Wednesday, March 29, 2017

Paris to Swiss Alps: Cochem (3/29/2017)

Wednesday, March 29, 2017 (continued)
St Martinskirche/Chruch of St Martin
 (1932-1933, rebuilt 1950-1951)
Moselpromenade buildings, although heeavily damaged
during World War II, the old town was rebuilt
In Cochem, we left the motor coaches for the included guided walking tour.
Cochem was also settled by Celts, then the Romans, and has become the center of the Moselle wine trade. It has been a tourist town since the 1930s with its half-timbered houses and wine taverns.
Brunnen/Fountain on the Moselpromenade;
I am sorry to say that some of the Viking passengers were
uncomfortable with all the Muslims they saw...
Our guide, Marie-Luise, with the ambitious
mosaic (1981-1982) by Carlfritz Nicolay, showing the
history of Cochem since Roman times, a sort of
Stammbaum/family tree, or better, genealogy, of the city
Next to Marie-Luise on her right, the mosaic shows the winding course of the Moselle River in a light brown background.
Some kind of Flohmarkt/Flea market on the promenade
The Enderttor/Endert Gate (1332), the largest of the
remaining city gates; to the right is the Hotel
Alte Thorschenke/Old Gateway Inn (c. 1910)
Mail box (KSS)
Endert Gate from the outside
Wood carving on a corner of the house
outside the Endert Gate
The stone building at Endertstrasse #7 (c. 1899),
a late Historicist quarrystone building
in Renaissance Revival style
It's white asparagus season, although these come from The Netherlands
Old town doorway at Bernstrasse #31
Took a shortcut through the
Moselpromenade façade with grapevines
Wine press planter (KSS)
Winzer- or Bockbrunnen/Vintner- or Ram Fountain,
said to be over 100 years old
This fountain represents one of the Cochemer Stückelchen/Cochem Fables, ironic narratives of circumstances from the everyday life of the inhabitants. Here, a goat was accused of eating the white grapes in the local vineyards. Not knowing how to bring an animal to justice, it was decided to put it in a wine press to squeeze out the grape juice. However, instead of white juice, there was red "juice." The goat was declared innocent, but of course by then he was dead. To honor the goat, this fountain was created as a memorial.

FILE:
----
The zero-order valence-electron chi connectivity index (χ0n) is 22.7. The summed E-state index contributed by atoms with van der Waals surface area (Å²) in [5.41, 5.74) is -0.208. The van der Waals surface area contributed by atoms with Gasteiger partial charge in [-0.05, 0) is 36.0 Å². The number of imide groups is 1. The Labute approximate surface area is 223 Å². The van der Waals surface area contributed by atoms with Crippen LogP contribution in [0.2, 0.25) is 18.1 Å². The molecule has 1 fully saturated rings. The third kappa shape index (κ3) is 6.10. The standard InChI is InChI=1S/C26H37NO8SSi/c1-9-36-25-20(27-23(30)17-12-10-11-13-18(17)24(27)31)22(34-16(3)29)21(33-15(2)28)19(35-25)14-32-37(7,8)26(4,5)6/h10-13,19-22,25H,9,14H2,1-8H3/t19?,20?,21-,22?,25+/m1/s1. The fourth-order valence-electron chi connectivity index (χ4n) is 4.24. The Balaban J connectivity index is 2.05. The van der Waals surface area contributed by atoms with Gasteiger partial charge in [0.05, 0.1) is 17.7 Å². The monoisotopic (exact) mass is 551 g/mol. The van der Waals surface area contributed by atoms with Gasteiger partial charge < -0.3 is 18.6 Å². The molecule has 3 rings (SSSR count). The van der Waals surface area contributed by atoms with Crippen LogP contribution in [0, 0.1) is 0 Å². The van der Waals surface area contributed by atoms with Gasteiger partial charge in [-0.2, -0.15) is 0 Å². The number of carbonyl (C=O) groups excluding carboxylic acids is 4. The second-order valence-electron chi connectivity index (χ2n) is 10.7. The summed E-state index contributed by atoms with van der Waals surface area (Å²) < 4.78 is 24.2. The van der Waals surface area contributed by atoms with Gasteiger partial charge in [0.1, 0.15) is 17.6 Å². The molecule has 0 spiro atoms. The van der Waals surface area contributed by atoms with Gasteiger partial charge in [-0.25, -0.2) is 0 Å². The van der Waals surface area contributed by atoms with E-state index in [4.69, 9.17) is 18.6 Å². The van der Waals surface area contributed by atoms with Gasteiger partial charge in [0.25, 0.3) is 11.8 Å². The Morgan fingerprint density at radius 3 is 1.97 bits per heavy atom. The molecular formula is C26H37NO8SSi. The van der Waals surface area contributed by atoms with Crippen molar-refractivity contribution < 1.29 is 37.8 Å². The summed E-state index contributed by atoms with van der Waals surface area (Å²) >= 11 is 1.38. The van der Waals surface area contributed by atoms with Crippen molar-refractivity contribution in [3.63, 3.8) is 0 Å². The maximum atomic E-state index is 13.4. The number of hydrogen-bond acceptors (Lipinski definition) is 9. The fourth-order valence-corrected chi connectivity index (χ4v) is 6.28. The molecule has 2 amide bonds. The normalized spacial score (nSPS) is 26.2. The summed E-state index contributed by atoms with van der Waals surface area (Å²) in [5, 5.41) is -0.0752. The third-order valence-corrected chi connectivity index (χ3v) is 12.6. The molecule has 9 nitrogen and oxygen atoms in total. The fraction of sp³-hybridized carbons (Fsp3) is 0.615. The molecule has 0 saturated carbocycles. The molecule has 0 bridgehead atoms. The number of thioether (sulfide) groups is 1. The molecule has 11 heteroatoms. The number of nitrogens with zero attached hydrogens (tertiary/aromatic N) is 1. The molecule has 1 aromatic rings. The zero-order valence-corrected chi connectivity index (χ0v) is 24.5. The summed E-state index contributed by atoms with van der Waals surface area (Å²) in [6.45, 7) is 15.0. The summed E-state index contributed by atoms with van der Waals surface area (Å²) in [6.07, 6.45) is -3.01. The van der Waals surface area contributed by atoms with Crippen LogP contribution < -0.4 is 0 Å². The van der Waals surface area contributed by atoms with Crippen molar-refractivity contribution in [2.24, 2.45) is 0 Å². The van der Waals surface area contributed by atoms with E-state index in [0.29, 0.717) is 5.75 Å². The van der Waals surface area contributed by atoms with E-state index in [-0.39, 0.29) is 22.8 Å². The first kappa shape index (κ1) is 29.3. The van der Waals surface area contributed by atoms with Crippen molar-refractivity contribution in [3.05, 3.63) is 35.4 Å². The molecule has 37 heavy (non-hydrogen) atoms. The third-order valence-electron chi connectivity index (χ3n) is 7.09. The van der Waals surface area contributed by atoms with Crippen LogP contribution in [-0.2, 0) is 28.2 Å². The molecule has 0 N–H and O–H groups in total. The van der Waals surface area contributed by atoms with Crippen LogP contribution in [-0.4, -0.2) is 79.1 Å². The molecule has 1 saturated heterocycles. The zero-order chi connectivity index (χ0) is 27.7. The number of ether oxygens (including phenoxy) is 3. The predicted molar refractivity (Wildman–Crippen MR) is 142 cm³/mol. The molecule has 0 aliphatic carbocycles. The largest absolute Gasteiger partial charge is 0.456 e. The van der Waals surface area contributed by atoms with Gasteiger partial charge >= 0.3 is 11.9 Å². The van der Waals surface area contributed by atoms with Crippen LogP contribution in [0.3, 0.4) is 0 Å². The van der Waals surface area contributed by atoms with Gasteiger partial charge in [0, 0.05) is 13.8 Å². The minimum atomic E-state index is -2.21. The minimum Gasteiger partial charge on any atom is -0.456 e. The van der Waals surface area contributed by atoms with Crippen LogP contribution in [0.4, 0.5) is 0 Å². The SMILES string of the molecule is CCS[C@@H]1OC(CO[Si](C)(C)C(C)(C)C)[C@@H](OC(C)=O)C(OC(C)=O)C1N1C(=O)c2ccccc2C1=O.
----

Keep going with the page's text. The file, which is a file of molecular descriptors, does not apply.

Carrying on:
View of the Kapuzinerkloster/Capuchin Monastery
(1625-1628) on the hilltop, was used as a
monastery until 1802, now a cultural center; the
 half-timbered house (18C) is now the city library
Martinsbrunnen/St Martin Fountain
(1767 by architect Nikolaus Lauxen, 1935
sculpture of St Martin by Anton Nagel),
showing Martin as a Roman soldier
giving half his cloak to a beggar
Rathaus/City Hall (1739, completed by
Philipp Honorius Ravensteyn), with the tower
of St Martins Church behind it (KSS)
Half-timbered market square buildings with gables (17C)
Herrenstrasse #2 with a multi-story oriel window
Markt #11 (1690)
Markt #11 coat of arms
Markt #11 Merman corbel/support
Markt #12 with updated design
Markt #12 faces and coats of arms 
Heading up Obergasse
A blessed door as noted by the "date" at the
top, with the beginning and ending numbers
denoting the year, the + signs represent the
cross, and C M B stands for the Latin Christus
mansionem benedicat
/may Christ bless the house 
The letters are also the initials of the traditional names of the three magi: Caspar, Melchior, and Balthazar. The blessing is usually done on Epiphany, or Three Kings Day, on January 6.
Fancy street sign for Brandy Alley
Obergasse #24 is marked 1704,
note the figure of  St Peter in the upper corner
of the house on the right
Balduinstor/Balduin's Gate (1352), the second of
Cochem's remaining city gates
Looking back at Balduin's Gate, and the castle of Reichsburg
Archbishop Balduin of Trier had the castle enlarged and the city of Cochem fortified.
A cemetery outside the city walls (KSS)
More of the former Capuchin Monastery,
which has been renovated into senior housing
Alpha-Omega street shrine; in the book of
 Revelation 22:13, Christ refers himself as the Alpha
 and the Omega, that is the first and the last:
Christ is the beginning and the end of all creation (KSS)
Balduin's Gate, cemetery and Reichsburg
A shuttle bus took us up to Reichsburg for a tour.

Next: Reichsburg.

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